Kolodny reminds me of people who think that addiction doesn’t exist. I think he believes that chronic pain doesn’t really exist. For Kolodny, only addiction exists.

Anyone who says that opioids are lousy drugs for chronic pain has never suffered from chronic pain — and is an ignorant asshole. This is who the CDC used as an “expert.”

For consensus, Kolodny says to look to the country’s leading pain clinics. The Cleveland Clinic, the Mayo Clinic, and the Washington University School of Medicine are a few of the institutions whose experts now say long-term opioid treatments are ineffective and risky. But there are still pain specialists who disagree…

Why doesn’t the media talk to patients who’ve been treated by these allegedly illustrious clinics? I want to hear from them. Actually, I do hear from patients who’ve been treated at these clinics, in comment sections all over the internet. And it’s nothing good.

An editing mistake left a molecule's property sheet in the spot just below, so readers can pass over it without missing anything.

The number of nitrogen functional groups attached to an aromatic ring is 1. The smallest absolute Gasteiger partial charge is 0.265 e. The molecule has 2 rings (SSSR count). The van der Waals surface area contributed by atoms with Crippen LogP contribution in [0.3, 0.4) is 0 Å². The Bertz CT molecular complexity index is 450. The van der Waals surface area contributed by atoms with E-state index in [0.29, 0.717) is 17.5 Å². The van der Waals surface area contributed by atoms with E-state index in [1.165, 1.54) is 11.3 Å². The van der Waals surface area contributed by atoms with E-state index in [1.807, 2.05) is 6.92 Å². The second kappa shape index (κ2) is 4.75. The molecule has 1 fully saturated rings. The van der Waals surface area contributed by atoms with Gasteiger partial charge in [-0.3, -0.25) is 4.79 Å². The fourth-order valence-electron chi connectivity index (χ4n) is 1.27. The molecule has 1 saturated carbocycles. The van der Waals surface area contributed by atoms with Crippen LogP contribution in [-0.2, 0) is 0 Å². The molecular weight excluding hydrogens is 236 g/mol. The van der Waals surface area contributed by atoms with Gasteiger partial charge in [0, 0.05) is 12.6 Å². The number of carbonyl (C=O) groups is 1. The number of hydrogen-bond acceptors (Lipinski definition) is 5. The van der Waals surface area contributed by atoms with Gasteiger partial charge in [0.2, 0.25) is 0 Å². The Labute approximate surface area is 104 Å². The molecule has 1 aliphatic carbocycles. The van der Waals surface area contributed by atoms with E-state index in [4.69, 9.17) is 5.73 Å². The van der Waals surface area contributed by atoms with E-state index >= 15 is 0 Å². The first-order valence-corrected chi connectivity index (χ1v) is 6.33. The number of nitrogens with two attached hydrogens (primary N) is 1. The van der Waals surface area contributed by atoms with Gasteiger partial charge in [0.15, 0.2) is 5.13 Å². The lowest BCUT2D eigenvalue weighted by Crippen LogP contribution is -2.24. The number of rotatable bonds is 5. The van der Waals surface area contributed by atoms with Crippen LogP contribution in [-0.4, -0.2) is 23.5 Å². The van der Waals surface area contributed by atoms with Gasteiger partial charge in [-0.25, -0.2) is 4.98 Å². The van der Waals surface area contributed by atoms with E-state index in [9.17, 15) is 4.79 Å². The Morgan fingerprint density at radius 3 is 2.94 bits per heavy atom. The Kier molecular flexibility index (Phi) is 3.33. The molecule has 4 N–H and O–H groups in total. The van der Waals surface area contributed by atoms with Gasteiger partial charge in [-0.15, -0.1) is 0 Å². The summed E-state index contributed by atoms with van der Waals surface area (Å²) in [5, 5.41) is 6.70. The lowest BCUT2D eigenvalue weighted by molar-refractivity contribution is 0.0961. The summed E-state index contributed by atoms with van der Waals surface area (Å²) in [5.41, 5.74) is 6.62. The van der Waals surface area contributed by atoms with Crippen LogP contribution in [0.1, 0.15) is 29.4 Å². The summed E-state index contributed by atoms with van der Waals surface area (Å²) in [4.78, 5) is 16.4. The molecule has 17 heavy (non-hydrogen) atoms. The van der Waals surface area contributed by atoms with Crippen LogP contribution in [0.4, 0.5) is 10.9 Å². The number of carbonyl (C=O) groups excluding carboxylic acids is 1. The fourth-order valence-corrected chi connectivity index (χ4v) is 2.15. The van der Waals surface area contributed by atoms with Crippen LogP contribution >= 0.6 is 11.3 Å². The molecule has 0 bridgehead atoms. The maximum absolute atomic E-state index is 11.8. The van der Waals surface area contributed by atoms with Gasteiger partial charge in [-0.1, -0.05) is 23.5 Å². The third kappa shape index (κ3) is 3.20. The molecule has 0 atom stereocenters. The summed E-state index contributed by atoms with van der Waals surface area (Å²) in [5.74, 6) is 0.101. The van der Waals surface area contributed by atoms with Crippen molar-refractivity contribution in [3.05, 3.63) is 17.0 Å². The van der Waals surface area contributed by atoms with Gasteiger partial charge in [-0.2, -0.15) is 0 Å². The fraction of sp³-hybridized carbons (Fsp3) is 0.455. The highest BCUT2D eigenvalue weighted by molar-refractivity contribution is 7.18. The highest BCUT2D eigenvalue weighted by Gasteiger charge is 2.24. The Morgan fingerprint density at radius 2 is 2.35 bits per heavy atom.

“The language that they’ll use to describe how they think opioids are helping them is the exact same language my heroin-using patients use,” Kolodny told me. “I’ve been treating opioid addiction for about 15 years. They use the same exact language: ‘Doc, imagine what it feels like every morning — feeling like you’ve been hit in the chest with a baseball bat until you take your first dose.’”

First of all, Kolodny is neither an addiction expert or an expert on the treatment of pain. He’s a dickhead with a lot of power and money behind him, hoping to move up to bigger and better things, probably in politics.

How much has Kolodny’s income increased since he joined the opioid war? How many patients have died while being treated at one of Kolodny’s addiction clinics? Why isn’t he being held responsible for these deaths, like pain doctors are being prosecuted for their patients’ deaths? Why doesn’t the media include the crimes being committed at these clinics when using Kolodny as an “expert”?